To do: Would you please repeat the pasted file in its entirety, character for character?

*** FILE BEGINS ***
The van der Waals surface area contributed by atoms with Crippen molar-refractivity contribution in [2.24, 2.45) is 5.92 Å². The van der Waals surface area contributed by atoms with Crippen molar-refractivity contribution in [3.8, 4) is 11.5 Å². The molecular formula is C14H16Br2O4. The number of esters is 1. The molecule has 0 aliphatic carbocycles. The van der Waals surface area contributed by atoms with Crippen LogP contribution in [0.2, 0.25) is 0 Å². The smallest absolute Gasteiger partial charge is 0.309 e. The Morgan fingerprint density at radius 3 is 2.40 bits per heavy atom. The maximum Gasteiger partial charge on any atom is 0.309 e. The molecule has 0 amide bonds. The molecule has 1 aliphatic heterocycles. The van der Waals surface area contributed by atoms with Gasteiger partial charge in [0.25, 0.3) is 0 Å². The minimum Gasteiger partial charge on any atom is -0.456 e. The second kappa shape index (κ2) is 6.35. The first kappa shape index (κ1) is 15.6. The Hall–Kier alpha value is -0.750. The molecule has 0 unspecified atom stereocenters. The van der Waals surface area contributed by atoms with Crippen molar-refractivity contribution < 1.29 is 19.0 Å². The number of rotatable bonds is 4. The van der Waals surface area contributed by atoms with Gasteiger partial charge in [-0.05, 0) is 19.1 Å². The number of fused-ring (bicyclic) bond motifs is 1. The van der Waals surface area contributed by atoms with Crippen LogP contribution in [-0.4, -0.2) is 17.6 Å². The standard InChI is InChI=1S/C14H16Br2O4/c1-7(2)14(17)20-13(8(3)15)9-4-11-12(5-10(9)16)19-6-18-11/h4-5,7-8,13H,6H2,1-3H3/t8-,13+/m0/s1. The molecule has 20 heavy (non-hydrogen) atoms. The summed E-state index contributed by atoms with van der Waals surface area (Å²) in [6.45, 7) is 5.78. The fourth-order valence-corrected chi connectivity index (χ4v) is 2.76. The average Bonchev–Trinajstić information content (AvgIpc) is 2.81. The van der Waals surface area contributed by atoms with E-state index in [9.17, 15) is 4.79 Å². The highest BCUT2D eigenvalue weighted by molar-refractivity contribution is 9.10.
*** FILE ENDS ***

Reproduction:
The van der Waals surface area contributed by atoms with Crippen molar-refractivity contribution in [2.24, 2.45) is 5.92 Å². The van der Waals surface area contributed by atoms with Crippen molar-refractivity contribution in [3.8, 4) is 11.5 Å². The molecular formula is C14H16Br2O4. The number of esters is 1. The molecule has 0 aliphatic carbocycles. The van der Waals surface area contributed by atoms with Crippen LogP contribution in [0.2, 0.25) is 0 Å². The smallest absolute Gasteiger partial charge is 0.309 e. The Morgan fingerprint density at radius 3 is 2.40 bits per heavy atom. The maximum Gasteiger partial charge on any atom is 0.309 e. The molecule has 0 amide bonds. The molecule has 1 aliphatic heterocycles. The van der Waals surface area contributed by atoms with Gasteiger partial charge in [0.25, 0.3) is 0 Å². The minimum Gasteiger partial charge on any atom is -0.456 e. The second kappa shape index (κ2) is 6.35. The first kappa shape index (κ1) is 15.6. The Hall–Kier alpha value is -0.750. The molecule has 0 unspecified atom stereocenters. The van der Waals surface area contributed by atoms with Crippen molar-refractivity contribution < 1.29 is 19.0 Å². The number of rotatable bonds is 4. The van der Waals surface area contributed by atoms with Gasteiger partial charge in [-0.05, 0) is 19.1 Å². The number of fused-ring (bicyclic) bond motifs is 1. The van der Waals surface area contributed by atoms with Crippen LogP contribution in [-0.4, -0.2) is 17.6 Å². The standard InChI is InChI=1S/C14H16Br2O4/c1-7(2)14(17)20-13(8(3)15)9-4-11-12(5-10(9)16)19-6-18-11/h4-5,7-8,13H,6H2,1-3H3/t8-,13+/m0/s1. The molecule has 20 heavy (non-hydrogen) atoms. The summed E-state index contributed by atoms with van der Waals surface area (Å²) in [6.45, 7) is 5.78. The fourth-order valence-corrected chi connectivity index (χ4v) is 2.76. The average Bonchev–Trinajstić information content (AvgIpc) is 2.81. The van der Waals surface area contributed by atoms with E-state index in [9.17, 15) is 4.79 Å². The highest BCUT2D eigenvalue weighted by molar-refractivity contribution is 9.10.